We ended up with over 7 inches of rain last week. It’s been a real challenge getting out to the field with so much mud and water standing all over the place. The tiny seedling growing in the field are doing just fine though. The raised beds and the slope of the land are keeping the beds from washing out. Lettuce, peas, carrots, onions, and turnips are growing along fine but the beets seem to be in slow motion. We just planted radishes yesterday.
We also tried to burn a few piles yesterday, but to no avail. Everything was just so soggy that nothing would burn, and a few of the piles were even standing in pools of water. Now it’s suppose to rain again today, tonight, and tomorrow. Agh! We did manage to get two more fence posts up though. We also cut a few of the fallen trees into smaller pieces to make even more piles.
There’s so much to do in our field! The actual garden area is about one acre but right now we’re only using a tiny fraction of it because there’s still so much clearing to do. That’s perfectly okay though because this year has been mainly about learing technique, learning plant variety and seed selection, exploring the market, figuring out where to get supplies, etc, etc. A tiny garden this year has given us plenty of time to learn the business side of things a little better. Now once I get seed starting down we’ll be able to do something.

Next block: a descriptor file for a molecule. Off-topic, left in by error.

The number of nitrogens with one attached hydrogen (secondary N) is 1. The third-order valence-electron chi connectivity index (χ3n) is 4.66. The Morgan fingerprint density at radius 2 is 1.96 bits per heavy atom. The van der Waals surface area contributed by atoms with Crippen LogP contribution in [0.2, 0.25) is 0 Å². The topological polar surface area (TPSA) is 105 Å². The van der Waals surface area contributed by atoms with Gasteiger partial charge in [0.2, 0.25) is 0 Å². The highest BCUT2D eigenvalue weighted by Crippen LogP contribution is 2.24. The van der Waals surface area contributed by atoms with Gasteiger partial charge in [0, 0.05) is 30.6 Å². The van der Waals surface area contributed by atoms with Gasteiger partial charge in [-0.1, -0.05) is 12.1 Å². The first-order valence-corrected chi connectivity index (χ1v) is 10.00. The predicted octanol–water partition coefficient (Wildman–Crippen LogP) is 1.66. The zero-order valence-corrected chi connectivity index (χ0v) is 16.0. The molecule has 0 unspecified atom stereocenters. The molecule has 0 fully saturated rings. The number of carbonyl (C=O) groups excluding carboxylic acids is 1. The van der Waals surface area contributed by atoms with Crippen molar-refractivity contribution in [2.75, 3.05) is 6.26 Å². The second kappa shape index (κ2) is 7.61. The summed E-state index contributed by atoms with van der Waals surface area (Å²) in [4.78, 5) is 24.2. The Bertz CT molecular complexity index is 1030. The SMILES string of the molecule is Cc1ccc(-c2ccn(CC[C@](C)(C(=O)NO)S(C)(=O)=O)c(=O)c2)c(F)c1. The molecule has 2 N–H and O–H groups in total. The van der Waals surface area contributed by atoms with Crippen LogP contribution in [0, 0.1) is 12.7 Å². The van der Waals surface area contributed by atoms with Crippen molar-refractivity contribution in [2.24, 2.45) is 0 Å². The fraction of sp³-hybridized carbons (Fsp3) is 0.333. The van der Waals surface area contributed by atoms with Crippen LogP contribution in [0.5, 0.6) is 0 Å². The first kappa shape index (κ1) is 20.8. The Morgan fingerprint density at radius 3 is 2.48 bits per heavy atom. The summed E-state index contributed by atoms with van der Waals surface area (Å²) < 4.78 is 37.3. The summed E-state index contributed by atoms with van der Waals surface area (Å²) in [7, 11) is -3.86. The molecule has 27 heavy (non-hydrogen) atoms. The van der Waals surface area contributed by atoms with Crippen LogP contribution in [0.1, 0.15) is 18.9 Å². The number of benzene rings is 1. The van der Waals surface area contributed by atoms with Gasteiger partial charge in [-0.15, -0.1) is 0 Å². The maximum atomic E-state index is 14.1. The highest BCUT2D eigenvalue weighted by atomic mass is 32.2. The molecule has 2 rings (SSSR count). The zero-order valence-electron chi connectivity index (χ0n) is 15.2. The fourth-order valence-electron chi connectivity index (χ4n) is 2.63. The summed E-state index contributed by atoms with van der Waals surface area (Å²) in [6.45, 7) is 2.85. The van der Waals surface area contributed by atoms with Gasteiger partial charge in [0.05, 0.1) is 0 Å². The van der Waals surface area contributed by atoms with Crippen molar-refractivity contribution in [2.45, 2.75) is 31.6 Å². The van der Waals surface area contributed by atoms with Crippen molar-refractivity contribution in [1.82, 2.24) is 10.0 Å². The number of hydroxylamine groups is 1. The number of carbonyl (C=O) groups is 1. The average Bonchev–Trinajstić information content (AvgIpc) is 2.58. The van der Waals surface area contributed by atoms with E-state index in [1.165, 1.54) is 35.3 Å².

I’ve viewed thousands of on-line videos and read just about every book at our local library about starting vegetable seed but I just haven’t quite got the knack of it yet. I thought, “throw some seed in a good mix and – voila – plants.” But for me it just hasn’t been that easy. The tomato, marigold, petunia, and sweet pepper seeds that I started back in February had to be tossed. The seed leaves were turning brown and curling and the plants seemed stunted-they just stopped growing. The soil in the pepper tray actually turned green. I’ve been very careful to manage the moisture in the tiny greenhouse to prevent damping off so I don’t think that is the problem. The growing medium we use is 2 parts peat to 1 part vermiculite with a tablespoon each of wood ash and bone meal mixed in. I really don’t think the medium is the problem. I’ve not seen any insects that could be the problem. So, the only thing it could possible be is the mineral content of our water supply. I replanted tomato and pepper seed yesterday using a soiless mix of only peat and vermiculite in clean containers. If these begin to brown and curl we’ll definitely have the water checked. We’ve got cucumber and squash up in the greenhouse too so I’ll be watching them very closely. If any of you have any tips on seed starting please share them with us. We’re always eager to learn more.